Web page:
Are We Really Bad at Estimating?
The topic of estimating can be a contentious one. Teams may be reluctant to estimate for fear of creating something stakeholders will use against them. Clients and stakeholders will always want to know what will be delivered and when, but how do you predict this if the work is new or unfamiliar? And if you work in an environment where estimates are usually wrong, should you skip estimating altogether and just get on with building something?
I believe a lot of the frustration and issues surrounding estimates stems from the belief that, as humans, we’re just bad at estimating.
But I don’t think that’s true.
We’re Actually Pretty Good at Estimating (Some Things)
Don’t get me wrong—we’re definitely bad at estimating some things. But others we’re quite adept at.
For example, later today I plan to write another blog post. I estimate it will take two hours to complete the first draft of that. I’m pretty sure it won’t take exactly two hours but it will probably take between one-and-a-half and three hours. For the purpose of planning my afternoon, that’s a good estimate.
Back when I was teaching in-person Certified ScrumMaster® courses, I would set up the room the day before. I would put a lot of supplies out for each person in the class. I had to hang some posters on the wall. And so on. From experience, I’d estimate that a typical room set-up would take 45 minutes. I’ve set up for so many Certified ScrumMaster courses that I feel fairly confident in that estimate.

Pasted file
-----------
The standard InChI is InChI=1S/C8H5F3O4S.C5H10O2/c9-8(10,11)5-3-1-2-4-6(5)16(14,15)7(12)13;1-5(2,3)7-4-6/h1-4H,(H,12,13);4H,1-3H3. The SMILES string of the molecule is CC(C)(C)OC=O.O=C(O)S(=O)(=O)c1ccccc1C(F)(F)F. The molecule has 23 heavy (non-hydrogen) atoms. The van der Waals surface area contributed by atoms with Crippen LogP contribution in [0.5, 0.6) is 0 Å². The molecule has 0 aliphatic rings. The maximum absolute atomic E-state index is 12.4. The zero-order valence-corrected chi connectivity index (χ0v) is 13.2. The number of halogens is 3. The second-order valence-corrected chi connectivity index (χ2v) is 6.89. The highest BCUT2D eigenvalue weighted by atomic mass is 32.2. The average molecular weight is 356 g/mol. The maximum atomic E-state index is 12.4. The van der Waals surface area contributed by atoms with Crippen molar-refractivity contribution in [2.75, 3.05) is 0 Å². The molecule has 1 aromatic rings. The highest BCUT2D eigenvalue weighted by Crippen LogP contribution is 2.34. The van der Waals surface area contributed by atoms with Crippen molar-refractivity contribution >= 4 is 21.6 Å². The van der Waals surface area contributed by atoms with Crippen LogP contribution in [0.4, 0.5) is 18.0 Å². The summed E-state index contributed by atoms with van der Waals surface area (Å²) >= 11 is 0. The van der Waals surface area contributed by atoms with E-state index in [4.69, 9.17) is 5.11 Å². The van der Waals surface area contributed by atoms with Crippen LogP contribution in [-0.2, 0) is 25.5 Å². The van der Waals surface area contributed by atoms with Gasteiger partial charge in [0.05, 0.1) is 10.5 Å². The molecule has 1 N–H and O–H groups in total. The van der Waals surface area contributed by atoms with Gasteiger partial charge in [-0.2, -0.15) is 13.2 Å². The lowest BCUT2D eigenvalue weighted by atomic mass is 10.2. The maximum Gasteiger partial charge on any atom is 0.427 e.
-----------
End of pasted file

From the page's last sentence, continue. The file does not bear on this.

There are probably a myriad of similar tasks that you find yourself estimating (successfully) most days—whether it’s fixing dinner, driving to a friend’s house, or going grocery shopping.
We’re pretty good at estimating these things because we have a certain level of familiarity with them. We’re not as good at estimating things we aren’t familiar with.
Data supports my claim that we’re not really that bad at estimating. In a review of the existing research on estimates, University of Oslo professor and Chief Scientist at the Simula Research Laboratory Magne Jørgensen found most estimates to be within 20 to 30% of actuals. And on software projects, he did not find an overall tendency for estimates to be too low:
The large number of time prediction failures throughout history may give the impression that our time prediction ability is very poor and that failures are much more common than the few successes that come to mind. This is, we think, an unfair evaluation. The human ability to predict time usage is generally highly impressive. It has enabled us to succeed with a variety of important goals, from controlling complex construction work to coordinating family parties. There is no doubt that the human capacity for time prediction is amazingly good and extremely useful. Unfortunately, it sometimes fails us. –Magne Jørgensen